Vicente do Rego Monteiro
Recife – Pernambuco, 1899 Recife – Pernambuco, 1970
In an exhibition of drawings and watercolors held in 1920 in São Paulo, Rio de Janeiro and Recife, the young Vicente do Rego Monteiro addressed legends and customs of the Amazon, themes that became frequent in a large part of his work.
From his contact with Anita Malfatti, Victor Brecheret and Di Cavalcanti, Vicente created links with the modernist group and, even though he was in France at the time, had some of his paintings on display at the Modern Art Week of 1922.
Besides drawing on Brazilian indigenous culture, Rego Monteiro also worked with traditional icons of sacred art represented with a modern aesthetic, as in Pietá (1924), A Crucifixão (The Crucifixion) (1924) and A Santa Ceia (The Holy Supper) (1925). In these paintings, the traditional religious scenes are represented in the artist's striking style: figures with sculptural reliefs, use of ocher, gray and brown nuances with chiaroscuro effects and a rigorous play of horizontal and vertical lines in structuring the composition.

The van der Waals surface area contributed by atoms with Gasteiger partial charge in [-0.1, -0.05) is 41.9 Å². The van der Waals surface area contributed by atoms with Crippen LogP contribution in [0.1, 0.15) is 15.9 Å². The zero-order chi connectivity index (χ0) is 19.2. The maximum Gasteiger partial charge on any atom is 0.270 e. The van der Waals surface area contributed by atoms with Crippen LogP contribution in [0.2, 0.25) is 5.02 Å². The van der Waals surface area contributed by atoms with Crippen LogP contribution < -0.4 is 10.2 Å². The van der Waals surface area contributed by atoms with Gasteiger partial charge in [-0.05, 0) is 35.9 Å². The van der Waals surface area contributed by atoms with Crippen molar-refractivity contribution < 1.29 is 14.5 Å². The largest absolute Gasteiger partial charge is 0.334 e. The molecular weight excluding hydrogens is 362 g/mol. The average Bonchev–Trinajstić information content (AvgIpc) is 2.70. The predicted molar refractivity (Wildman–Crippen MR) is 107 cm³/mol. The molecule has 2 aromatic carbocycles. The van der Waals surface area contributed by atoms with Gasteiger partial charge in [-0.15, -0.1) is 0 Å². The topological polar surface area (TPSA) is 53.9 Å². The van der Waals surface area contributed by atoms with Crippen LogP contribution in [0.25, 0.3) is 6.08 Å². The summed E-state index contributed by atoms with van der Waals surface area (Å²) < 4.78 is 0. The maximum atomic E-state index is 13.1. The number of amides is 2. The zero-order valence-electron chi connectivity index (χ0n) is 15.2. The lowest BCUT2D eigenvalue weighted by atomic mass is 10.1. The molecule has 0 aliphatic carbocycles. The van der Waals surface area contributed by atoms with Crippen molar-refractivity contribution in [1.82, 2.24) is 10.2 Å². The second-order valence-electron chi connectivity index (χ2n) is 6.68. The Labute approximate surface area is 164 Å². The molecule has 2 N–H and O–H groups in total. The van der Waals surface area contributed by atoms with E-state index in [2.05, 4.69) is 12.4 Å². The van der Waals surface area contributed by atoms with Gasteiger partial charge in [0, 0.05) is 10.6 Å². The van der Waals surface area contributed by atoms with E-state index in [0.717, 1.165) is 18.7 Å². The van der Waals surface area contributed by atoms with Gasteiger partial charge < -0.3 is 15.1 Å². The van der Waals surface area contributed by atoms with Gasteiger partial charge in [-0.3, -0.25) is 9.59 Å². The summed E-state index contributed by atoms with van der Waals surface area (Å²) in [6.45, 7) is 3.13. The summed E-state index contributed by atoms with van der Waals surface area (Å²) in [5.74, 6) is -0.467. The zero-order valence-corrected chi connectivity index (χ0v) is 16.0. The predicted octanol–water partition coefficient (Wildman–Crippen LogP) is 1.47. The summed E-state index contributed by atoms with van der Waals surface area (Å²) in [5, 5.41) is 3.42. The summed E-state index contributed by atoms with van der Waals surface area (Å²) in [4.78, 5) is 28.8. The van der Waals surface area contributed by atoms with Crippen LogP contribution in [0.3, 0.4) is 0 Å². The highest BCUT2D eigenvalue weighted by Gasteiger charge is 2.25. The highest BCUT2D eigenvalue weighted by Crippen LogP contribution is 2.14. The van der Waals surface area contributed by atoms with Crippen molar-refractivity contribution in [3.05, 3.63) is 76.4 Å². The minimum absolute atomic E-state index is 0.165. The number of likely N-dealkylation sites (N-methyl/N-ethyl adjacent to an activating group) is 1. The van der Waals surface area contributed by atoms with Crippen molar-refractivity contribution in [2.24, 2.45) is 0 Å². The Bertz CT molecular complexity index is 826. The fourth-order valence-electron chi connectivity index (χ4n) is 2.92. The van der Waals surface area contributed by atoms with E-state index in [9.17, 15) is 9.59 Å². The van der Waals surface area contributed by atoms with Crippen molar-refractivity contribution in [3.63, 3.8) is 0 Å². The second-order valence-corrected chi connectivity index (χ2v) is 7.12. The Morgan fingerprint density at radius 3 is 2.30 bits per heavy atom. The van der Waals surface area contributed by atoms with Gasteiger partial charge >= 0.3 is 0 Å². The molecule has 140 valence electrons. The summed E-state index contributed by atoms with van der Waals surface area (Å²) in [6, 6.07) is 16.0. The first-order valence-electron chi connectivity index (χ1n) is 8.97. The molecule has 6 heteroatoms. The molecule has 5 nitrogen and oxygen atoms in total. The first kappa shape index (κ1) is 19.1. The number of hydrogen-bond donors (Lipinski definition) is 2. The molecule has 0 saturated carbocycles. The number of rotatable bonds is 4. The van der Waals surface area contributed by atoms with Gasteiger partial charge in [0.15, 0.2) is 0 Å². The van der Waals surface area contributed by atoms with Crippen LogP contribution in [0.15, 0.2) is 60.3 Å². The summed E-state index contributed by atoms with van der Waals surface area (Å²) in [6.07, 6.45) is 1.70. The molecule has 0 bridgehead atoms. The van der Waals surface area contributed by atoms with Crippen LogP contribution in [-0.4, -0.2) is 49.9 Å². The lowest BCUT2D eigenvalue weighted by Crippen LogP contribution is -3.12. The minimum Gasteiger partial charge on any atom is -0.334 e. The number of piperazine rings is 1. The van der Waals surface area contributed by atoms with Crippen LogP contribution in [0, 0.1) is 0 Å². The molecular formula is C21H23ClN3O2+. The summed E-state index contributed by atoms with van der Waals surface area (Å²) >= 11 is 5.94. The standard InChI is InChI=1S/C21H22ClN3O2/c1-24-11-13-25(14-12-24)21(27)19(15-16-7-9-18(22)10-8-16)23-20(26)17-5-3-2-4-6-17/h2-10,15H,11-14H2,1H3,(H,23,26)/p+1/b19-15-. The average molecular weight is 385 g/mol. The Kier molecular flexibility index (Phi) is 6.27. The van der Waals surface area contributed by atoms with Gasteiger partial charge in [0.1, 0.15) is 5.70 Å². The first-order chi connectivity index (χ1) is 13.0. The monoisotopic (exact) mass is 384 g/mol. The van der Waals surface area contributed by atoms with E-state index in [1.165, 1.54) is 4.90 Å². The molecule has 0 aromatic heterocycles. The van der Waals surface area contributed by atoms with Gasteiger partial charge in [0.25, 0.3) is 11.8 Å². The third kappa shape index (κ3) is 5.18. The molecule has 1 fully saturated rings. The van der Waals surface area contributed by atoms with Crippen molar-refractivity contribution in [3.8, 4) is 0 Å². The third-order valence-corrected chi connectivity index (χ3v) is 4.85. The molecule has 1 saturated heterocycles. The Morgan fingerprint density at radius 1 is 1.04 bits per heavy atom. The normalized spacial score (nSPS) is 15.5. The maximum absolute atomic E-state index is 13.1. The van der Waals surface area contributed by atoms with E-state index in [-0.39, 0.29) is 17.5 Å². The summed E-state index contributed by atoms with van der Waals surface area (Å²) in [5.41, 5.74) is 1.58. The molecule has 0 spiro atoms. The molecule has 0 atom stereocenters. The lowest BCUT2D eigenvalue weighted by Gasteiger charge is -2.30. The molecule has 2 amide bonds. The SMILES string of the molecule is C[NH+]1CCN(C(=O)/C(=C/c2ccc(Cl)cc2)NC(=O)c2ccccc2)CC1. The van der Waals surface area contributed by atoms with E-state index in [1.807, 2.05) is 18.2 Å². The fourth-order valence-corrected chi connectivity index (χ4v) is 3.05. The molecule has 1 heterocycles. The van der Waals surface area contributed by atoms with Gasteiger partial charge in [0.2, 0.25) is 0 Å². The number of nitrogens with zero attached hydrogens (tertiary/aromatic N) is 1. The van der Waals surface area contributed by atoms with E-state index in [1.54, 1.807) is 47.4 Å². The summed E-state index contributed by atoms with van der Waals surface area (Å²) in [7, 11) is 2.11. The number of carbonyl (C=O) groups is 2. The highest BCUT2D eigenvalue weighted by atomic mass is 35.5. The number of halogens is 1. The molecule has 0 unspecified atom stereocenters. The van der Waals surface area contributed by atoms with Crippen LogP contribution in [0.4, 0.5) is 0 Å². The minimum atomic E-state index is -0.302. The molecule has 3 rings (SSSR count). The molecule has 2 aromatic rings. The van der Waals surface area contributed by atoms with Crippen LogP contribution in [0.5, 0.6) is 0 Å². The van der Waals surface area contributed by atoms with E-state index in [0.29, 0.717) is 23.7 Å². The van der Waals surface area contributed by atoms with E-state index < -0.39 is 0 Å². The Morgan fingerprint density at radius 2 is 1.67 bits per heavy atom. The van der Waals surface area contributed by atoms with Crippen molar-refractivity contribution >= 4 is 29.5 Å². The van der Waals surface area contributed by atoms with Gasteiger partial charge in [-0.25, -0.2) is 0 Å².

Em 1930, he organized an exhibition in Recife involving artists from the Paris School with paintings by Pablo Picasso, Georges Braque, Joan Miró, Gino Severini, Fernand Léger and his own works. This was the first international exhibition of modern art held in Brazil, with artists linked to avant-garde such as cubism and surrealism.
He worked as an illustrator and editor, creating the graphic designs for the Renewal and Frontiers magazines. A poet and translator, he published texts of his own and by other young authors in these magazines.
From the 1950s, his painting focused predominantly on Brazilian traditional themes, such as O Vaqueiro (The Cowboy) (ca.1963) and O Aguardenteiro (The Brewer) (late 1950s), still working with formal simplification and a reduced chromatic range, as in his first pictures.
At the end of his life, he worked as a teacher of painting at the National School of Fine Arts at the Federal University of Pernambuco in Recife from 1957 to 1966.